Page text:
Introduction to Bikram Yoga
There are a number of different kinds of yoga being taught these days, some ancient, and others modern inventions which emphasize different aspect of yoga.
Yoga means union, the union of mind, body and spirit. The best yogas, will combine them all. However, many yogas focus many on the poses, or asanas. Bikram, on the other hand, is a modern invention that emphasizes physical strength. It is commonly referred to as hot yoga, though not all hot yoga these days is Bikram. It is also commonly referred to by others who do yoga as ‘boot camp’.
Bikram (pronounced BEAK-Rahm), was founded by Bengali yoga teacher Bikram Choudhury, who came to the US in the 1970s via Hawaii and California.
Bikram is relatively simple in some ways because it uses only 2 breathing exercises and 26 Hatha yoga postures out of the thousands available. The goal is to improve the strength of the body by doing the same pattern in each class every day with no variations, as if you were being drilled in the army.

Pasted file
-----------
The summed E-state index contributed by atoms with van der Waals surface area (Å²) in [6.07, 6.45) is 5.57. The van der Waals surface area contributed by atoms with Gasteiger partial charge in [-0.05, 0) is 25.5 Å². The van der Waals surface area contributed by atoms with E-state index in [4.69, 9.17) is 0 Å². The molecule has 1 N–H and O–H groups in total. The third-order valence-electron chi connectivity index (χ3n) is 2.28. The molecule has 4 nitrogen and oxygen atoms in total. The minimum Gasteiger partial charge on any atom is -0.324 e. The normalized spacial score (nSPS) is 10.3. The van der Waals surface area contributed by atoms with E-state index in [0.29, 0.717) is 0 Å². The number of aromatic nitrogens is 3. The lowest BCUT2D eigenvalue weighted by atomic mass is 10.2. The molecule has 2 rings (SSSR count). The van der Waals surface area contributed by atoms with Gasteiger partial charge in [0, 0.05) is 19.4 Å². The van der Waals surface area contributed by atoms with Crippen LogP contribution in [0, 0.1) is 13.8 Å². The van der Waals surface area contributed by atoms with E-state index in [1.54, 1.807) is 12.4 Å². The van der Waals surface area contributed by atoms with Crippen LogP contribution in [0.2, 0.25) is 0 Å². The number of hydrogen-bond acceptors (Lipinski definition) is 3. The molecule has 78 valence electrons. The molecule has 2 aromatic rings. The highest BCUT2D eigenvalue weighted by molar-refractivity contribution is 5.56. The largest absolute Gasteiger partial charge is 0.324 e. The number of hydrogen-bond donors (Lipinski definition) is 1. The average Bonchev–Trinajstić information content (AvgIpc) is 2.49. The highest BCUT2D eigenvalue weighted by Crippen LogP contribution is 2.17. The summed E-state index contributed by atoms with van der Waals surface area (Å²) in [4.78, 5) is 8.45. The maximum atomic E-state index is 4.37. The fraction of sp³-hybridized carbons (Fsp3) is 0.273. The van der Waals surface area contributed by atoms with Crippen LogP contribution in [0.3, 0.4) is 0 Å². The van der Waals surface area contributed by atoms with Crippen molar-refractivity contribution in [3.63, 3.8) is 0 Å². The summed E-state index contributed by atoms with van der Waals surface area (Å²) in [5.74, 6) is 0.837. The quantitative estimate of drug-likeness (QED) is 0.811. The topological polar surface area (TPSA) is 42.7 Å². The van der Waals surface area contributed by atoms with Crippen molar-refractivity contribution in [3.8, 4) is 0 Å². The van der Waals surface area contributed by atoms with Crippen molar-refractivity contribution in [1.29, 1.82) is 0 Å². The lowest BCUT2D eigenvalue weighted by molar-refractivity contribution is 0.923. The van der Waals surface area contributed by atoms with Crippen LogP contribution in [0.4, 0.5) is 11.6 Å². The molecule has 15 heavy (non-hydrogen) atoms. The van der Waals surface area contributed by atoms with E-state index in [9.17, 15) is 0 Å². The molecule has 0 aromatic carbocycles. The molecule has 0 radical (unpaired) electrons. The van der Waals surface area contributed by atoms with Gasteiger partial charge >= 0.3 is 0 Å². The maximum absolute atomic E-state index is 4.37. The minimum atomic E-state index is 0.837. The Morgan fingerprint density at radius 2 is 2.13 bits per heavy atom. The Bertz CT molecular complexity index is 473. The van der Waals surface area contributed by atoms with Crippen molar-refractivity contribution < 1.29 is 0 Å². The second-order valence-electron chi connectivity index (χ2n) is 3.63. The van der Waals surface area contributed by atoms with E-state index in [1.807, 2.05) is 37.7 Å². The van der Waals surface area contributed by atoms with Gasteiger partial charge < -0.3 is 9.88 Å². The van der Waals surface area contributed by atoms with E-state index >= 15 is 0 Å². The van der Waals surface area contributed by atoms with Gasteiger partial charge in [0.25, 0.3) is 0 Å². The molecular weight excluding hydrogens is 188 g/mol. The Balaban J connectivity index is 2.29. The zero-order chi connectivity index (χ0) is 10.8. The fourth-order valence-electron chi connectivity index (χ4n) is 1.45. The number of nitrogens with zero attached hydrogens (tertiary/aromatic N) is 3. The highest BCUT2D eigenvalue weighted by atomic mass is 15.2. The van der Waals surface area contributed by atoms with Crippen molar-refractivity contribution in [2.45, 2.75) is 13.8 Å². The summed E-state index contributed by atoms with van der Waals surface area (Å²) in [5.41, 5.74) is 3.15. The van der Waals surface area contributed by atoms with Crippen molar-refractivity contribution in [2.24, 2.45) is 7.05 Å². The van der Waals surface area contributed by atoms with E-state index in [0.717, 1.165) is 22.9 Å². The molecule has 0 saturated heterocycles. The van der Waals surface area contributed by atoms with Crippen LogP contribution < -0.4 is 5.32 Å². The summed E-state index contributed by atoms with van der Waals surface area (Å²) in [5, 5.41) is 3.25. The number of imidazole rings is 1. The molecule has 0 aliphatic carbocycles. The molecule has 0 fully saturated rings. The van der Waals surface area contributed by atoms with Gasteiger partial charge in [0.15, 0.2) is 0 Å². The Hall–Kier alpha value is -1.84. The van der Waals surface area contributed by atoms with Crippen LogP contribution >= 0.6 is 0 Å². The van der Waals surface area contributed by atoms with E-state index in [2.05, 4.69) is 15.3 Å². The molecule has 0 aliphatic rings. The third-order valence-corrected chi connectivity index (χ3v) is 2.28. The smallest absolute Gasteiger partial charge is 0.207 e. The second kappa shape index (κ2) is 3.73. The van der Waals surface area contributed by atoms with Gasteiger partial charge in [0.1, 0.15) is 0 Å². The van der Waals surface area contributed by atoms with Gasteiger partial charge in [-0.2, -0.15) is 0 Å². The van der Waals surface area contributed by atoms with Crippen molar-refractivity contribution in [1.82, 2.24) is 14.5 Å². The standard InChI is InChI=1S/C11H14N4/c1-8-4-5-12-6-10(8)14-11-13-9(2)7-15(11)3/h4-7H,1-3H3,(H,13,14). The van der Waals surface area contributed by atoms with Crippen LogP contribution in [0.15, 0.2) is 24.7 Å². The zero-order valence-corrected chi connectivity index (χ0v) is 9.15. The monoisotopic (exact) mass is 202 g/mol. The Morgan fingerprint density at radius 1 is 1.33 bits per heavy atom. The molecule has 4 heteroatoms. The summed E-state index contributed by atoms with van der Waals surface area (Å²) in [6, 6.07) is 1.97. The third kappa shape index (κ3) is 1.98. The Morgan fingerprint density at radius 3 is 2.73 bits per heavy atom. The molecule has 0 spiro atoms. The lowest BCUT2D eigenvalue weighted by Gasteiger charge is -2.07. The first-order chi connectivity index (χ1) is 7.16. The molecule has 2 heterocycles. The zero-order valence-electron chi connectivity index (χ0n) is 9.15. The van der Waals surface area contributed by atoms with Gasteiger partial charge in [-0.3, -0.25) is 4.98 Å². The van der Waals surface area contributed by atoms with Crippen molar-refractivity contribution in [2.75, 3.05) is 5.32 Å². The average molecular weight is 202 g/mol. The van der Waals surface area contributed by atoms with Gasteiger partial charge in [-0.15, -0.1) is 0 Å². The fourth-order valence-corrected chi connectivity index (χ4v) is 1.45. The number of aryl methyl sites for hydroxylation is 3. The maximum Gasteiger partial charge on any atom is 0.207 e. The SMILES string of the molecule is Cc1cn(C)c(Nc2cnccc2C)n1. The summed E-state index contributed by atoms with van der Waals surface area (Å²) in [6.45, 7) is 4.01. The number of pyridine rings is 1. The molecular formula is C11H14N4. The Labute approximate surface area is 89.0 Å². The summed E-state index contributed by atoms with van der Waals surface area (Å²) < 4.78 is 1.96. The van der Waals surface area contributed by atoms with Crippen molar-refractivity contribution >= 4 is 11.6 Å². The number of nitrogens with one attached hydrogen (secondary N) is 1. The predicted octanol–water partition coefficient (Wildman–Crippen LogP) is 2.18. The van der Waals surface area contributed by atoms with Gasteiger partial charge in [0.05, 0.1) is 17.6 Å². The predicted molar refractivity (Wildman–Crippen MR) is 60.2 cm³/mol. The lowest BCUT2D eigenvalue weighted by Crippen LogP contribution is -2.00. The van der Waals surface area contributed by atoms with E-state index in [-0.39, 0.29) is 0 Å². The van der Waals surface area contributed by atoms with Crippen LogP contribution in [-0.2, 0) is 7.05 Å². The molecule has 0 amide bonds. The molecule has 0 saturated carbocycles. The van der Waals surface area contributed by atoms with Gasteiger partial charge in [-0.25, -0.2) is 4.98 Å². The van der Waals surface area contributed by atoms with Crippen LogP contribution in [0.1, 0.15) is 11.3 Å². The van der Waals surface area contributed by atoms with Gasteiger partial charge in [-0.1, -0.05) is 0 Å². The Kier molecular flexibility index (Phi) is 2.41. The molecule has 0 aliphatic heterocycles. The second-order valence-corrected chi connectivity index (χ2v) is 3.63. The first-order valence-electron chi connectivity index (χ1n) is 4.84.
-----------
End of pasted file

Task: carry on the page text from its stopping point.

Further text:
Each classes is 90 minutes, goes through all the postures, and is performed in a hot and humid studio. Temperatures range from 80F to 110F and the relative humidity is kept at around 75%. The heat is believed to burn more calories and help people lose weight. It is also believed to emulate the conditions in India under which yoga was first developed and practiced.
The heat is also supposed to help boost the immune system and increase will power. Having said that, the down side is that Bikram yoga constitutes a vigorous workout in conditions which could be very dangerous to anyone with an underlying health issue such as a heart condition, or those with joint issues.
Dehydration due to the extreme heat, vigorousness and sweating is also common, and can pose a serious health risk. Dehydration can lead to an irregular heart beat and to lower blood volume, since most of our important bodily fluids are made up of water. Low blood volume can lead to hypovolemic shock which can lead to death if not treated promptly.
If you like the postures of Bikram, you should be able to do them anywhere to improve your body without dying of heat prostration. One other thing to note is Bikram is often referred to as ‘cult-like’ rather than warm and welcoming.
Any exercise is better than none, of course, but there are a range of yogas to choose from, so pick a studio and style that are safest and healthiest for you.